An FBI tactical team forced its way into the abandoned, debris-strewn shell of the Glory Days tavern in Herkimer, New York, early Thursday and killed the man who police say fatally shot four people a day earlier.
An FBI dog died, but no officers were wounded in the firefight that left Kurt R. Myers, 64, dead, police said.
Myers' death left many questions unanswered, including why the apparent loner with no significant criminal record shot six people, killing four and leaving the other two in critical condition, State Police Superintendent Joseph D'Amico told reporters.
"We think they were unprovoked and random," he said of the attacks.
In addition to the shootings in Herkimer County, about 70 miles west-northwest of the state capital, Albany, a federal law enforcement source briefed on the investigation said Myers also is believed to have blown up his house.
After the shootings Myers went to the abandoned bar, which D'Amico said was strewn with debris.
During a 12-hour standoff with police, he may have hidden inside a small room to shield himself from tear gas lobbed into the building by police.
The FBI tactical team, led by a police dog, moved on Myers shortly before 8 a.m. Thursday, D'Amico said.
Myers first fired on them through the closed door, then again into the doorway as agents stormed the room, he said.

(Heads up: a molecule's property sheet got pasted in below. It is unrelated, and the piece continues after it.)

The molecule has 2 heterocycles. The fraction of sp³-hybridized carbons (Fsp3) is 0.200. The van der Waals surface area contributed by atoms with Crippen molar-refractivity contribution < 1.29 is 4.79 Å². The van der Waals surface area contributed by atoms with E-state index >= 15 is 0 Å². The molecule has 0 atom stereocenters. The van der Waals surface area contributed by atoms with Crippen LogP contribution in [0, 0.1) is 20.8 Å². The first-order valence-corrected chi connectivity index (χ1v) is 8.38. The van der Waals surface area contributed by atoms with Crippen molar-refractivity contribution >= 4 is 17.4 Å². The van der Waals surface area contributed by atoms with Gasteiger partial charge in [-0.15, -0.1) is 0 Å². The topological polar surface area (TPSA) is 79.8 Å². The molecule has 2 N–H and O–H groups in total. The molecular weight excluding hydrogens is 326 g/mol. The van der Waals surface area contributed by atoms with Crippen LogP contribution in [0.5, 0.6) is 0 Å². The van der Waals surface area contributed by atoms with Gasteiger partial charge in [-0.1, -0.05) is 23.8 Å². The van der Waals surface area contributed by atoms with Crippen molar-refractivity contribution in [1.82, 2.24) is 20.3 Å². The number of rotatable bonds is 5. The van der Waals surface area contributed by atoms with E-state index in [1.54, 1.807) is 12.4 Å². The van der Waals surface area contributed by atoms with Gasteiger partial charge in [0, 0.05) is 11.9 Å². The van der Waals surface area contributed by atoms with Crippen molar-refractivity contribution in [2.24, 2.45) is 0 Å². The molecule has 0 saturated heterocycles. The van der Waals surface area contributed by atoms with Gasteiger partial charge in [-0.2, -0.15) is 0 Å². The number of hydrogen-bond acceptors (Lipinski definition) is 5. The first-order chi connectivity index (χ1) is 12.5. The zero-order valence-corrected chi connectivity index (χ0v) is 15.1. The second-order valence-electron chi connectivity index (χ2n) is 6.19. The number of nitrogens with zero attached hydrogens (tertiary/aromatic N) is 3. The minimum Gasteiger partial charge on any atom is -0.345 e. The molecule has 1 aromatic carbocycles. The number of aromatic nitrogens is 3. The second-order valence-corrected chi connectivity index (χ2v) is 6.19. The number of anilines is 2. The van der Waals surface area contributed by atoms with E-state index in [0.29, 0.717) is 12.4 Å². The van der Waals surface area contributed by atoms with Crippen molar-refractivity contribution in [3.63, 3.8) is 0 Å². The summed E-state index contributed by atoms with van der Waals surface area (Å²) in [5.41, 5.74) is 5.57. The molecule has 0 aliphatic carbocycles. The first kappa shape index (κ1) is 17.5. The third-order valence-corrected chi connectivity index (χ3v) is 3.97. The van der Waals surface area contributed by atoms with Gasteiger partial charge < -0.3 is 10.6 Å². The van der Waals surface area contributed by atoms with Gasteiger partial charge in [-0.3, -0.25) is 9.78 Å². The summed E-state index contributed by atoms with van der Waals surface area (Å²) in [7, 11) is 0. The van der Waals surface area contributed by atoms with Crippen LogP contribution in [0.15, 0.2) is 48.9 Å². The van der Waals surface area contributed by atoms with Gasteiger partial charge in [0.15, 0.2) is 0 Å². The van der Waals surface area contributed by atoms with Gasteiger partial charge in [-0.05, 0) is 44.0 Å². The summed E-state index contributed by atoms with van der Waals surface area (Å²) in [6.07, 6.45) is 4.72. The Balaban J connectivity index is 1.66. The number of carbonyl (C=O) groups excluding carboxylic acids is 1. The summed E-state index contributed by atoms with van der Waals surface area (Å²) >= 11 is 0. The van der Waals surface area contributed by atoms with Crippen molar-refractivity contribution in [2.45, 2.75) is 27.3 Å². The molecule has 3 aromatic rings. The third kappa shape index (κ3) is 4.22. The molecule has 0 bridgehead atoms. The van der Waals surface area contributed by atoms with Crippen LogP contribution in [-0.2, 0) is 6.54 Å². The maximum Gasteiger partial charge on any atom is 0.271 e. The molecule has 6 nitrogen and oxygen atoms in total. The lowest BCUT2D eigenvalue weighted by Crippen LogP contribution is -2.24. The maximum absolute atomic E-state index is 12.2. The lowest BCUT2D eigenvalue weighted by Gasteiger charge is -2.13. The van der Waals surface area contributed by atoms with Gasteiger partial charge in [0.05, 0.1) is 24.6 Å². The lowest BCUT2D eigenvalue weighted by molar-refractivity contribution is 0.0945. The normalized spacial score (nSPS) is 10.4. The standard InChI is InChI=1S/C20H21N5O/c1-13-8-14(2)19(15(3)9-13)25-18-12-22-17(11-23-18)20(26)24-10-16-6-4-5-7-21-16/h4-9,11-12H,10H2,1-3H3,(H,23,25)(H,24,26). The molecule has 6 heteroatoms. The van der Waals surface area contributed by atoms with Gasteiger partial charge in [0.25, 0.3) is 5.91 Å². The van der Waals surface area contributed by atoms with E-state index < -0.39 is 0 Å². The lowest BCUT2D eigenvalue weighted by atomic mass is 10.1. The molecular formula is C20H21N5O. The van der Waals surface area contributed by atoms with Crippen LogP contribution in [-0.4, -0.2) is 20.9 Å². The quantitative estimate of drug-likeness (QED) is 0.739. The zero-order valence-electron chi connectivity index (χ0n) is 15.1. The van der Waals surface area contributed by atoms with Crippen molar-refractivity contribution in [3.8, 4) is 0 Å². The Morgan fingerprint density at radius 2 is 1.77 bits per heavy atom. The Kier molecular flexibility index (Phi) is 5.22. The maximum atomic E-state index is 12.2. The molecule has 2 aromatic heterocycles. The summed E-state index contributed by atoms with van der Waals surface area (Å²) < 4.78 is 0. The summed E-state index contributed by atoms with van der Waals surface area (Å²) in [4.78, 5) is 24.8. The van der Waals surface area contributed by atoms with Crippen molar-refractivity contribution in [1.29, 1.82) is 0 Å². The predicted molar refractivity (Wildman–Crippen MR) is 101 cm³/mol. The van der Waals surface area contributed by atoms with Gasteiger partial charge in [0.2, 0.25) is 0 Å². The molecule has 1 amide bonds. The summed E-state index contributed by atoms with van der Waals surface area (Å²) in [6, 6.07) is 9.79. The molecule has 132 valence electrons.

The dog, a German shepherd, died in the firefight.
"As unfortunate as it was that the canine lost his life, it could just as easily have been an officer," D'Amico said.
The string of incidents began Wednesday morning. Authorities first received a report of a fire at a residence at 9:29 a.m., D'Amico said. The call was followed minutes later with reports of shootings at a barber shop and at an oil change business in Herkimer, authorities said.
Police believe Myers spoke to some people at the barber shop before firing repeatedly, D'Amico said.
Harry Montgomery, 68, and Michael Rancier, 57, were pronounced dead at the scene. Two other people were in critical condition at St. Elizabeth Medical Center in Utica.
At the oil-change business, employee Thomas Stefka and Michael Renshaw, a 20-year veteran of the State Department of Corrections, died.
Authorities have no information about personal problems or mental issues that could have contributed to the attack, D'Amico said, and know of no connection between Myers and the victims.
A 1973 drunken driving arrest is the only previous incident on Myers' record, D'Amico told reporters.
New York Gov. Andrew Cuomo went to Herkimer on Wednesday, saying he wanted to make sure the state was providing as many resources as possible in the investigation. Reporters pressed him about New York's new gun-control laws, which were the first in the nation to be enacted after the Newtown, Connecticut, school massacre.
The laws fortified New York's existing assault weapons ban, limited the number of bullets allowed in magazines and strengthened rules that govern the mentally ill, which included a requirement to report potentially harmful behavior.
Cuomo said he would discuss the laws later.